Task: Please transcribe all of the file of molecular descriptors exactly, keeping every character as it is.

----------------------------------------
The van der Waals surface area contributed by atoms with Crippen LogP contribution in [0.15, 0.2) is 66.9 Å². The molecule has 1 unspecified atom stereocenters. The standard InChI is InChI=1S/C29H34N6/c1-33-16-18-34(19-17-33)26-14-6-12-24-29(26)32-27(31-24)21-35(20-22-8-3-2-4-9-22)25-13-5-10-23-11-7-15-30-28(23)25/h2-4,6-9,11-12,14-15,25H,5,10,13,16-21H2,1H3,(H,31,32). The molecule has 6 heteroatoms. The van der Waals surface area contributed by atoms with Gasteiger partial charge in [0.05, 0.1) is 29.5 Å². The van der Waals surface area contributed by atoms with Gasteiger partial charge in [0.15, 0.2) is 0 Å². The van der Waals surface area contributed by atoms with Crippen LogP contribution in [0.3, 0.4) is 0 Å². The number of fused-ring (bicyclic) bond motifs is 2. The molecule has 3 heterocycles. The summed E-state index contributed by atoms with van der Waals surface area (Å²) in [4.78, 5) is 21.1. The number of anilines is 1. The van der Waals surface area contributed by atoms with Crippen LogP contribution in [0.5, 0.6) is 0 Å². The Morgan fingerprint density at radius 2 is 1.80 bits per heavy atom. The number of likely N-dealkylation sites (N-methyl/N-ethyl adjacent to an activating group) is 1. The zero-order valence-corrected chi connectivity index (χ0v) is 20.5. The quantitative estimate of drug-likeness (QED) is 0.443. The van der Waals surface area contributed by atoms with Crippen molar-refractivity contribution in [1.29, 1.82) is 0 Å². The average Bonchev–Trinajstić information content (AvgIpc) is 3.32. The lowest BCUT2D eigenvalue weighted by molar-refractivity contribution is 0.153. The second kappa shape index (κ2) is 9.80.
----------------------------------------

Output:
The van der Waals surface area contributed by atoms with Crippen LogP contribution in [0.15, 0.2) is 66.9 Å². The molecule has 1 unspecified atom stereocenters. The standard InChI is InChI=1S/C29H34N6/c1-33-16-18-34(19-17-33)26-14-6-12-24-29(26)32-27(31-24)21-35(20-22-8-3-2-4-9-22)25-13-5-10-23-11-7-15-30-28(23)25/h2-4,6-9,11-12,14-15,25H,5,10,13,16-21H2,1H3,(H,31,32). The molecule has 6 heteroatoms. The van der Waals surface area contributed by atoms with Gasteiger partial charge in [0.05, 0.1) is 29.5 Å². The van der Waals surface area contributed by atoms with Gasteiger partial charge in [0.15, 0.2) is 0 Å². The van der Waals surface area contributed by atoms with Crippen LogP contribution in [0.3, 0.4) is 0 Å². The number of fused-ring (bicyclic) bond motifs is 2. The molecule has 3 heterocycles. The summed E-state index contributed by atoms with van der Waals surface area (Å²) in [4.78, 5) is 21.1. The number of anilines is 1. The van der Waals surface area contributed by atoms with Crippen LogP contribution in [0.5, 0.6) is 0 Å². The Morgan fingerprint density at radius 2 is 1.80 bits per heavy atom. The number of likely N-dealkylation sites (N-methyl/N-ethyl adjacent to an activating group) is 1. The zero-order valence-corrected chi connectivity index (χ0v) is 20.5. The quantitative estimate of drug-likeness (QED) is 0.443. The van der Waals surface area contributed by atoms with Crippen molar-refractivity contribution in [1.29, 1.82) is 0 Å². The average Bonchev–Trinajstić information content (AvgIpc) is 3.32. The lowest BCUT2D eigenvalue weighted by molar-refractivity contribution is 0.153. The second kappa shape index (κ2) is 9.80.